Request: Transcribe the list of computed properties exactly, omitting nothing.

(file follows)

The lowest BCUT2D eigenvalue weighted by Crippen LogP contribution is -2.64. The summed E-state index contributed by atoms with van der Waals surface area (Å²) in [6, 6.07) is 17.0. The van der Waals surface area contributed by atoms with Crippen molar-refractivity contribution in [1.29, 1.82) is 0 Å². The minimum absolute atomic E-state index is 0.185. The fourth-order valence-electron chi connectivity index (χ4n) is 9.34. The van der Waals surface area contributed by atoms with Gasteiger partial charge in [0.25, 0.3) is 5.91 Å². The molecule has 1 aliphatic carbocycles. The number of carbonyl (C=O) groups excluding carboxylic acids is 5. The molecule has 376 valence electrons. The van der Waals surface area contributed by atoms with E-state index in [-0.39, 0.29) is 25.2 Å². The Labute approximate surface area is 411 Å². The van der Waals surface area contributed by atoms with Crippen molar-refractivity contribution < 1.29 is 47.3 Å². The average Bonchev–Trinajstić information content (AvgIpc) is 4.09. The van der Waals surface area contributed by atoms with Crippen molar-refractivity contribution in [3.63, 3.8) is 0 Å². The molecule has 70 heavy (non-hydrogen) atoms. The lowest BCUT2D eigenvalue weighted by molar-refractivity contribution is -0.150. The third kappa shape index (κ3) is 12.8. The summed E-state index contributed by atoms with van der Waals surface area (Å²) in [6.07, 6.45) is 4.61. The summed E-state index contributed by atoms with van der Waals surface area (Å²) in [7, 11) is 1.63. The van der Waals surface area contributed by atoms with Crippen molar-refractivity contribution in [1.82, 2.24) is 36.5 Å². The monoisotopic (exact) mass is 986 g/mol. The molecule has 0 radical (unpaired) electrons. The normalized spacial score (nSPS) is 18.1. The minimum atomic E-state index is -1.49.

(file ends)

The lowest BCUT2D eigenvalue weighted by Crippen LogP contribution is -2.64. The summed E-state index contributed by atoms with van der Waals surface area (Å²) in [6, 6.07) is 17.0. The van der Waals surface area contributed by atoms with Crippen molar-refractivity contribution in [1.29, 1.82) is 0 Å². The minimum absolute atomic E-state index is 0.185. The fourth-order valence-electron chi connectivity index (χ4n) is 9.34. The van der Waals surface area contributed by atoms with Gasteiger partial charge in [0.25, 0.3) is 5.91 Å². The molecule has 1 aliphatic carbocycles. The number of carbonyl (C=O) groups excluding carboxylic acids is 5. The molecule has 376 valence electrons. The van der Waals surface area contributed by atoms with E-state index in [-0.39, 0.29) is 25.2 Å². The Labute approximate surface area is 411 Å². The van der Waals surface area contributed by atoms with Crippen molar-refractivity contribution < 1.29 is 47.3 Å². The average Bonchev–Trinajstić information content (AvgIpc) is 4.09. The van der Waals surface area contributed by atoms with Crippen molar-refractivity contribution in [3.63, 3.8) is 0 Å². The molecule has 70 heavy (non-hydrogen) atoms. The lowest BCUT2D eigenvalue weighted by molar-refractivity contribution is -0.150. The third kappa shape index (κ3) is 12.8. The summed E-state index contributed by atoms with van der Waals surface area (Å²) in [6.07, 6.45) is 4.61. The summed E-state index contributed by atoms with van der Waals surface area (Å²) in [7, 11) is 1.63. The van der Waals surface area contributed by atoms with Crippen molar-refractivity contribution in [1.82, 2.24) is 36.5 Å². The monoisotopic (exact) mass is 986 g/mol. The molecule has 0 radical (unpaired) electrons. The normalized spacial score (nSPS) is 18.1. The minimum atomic E-state index is -1.49.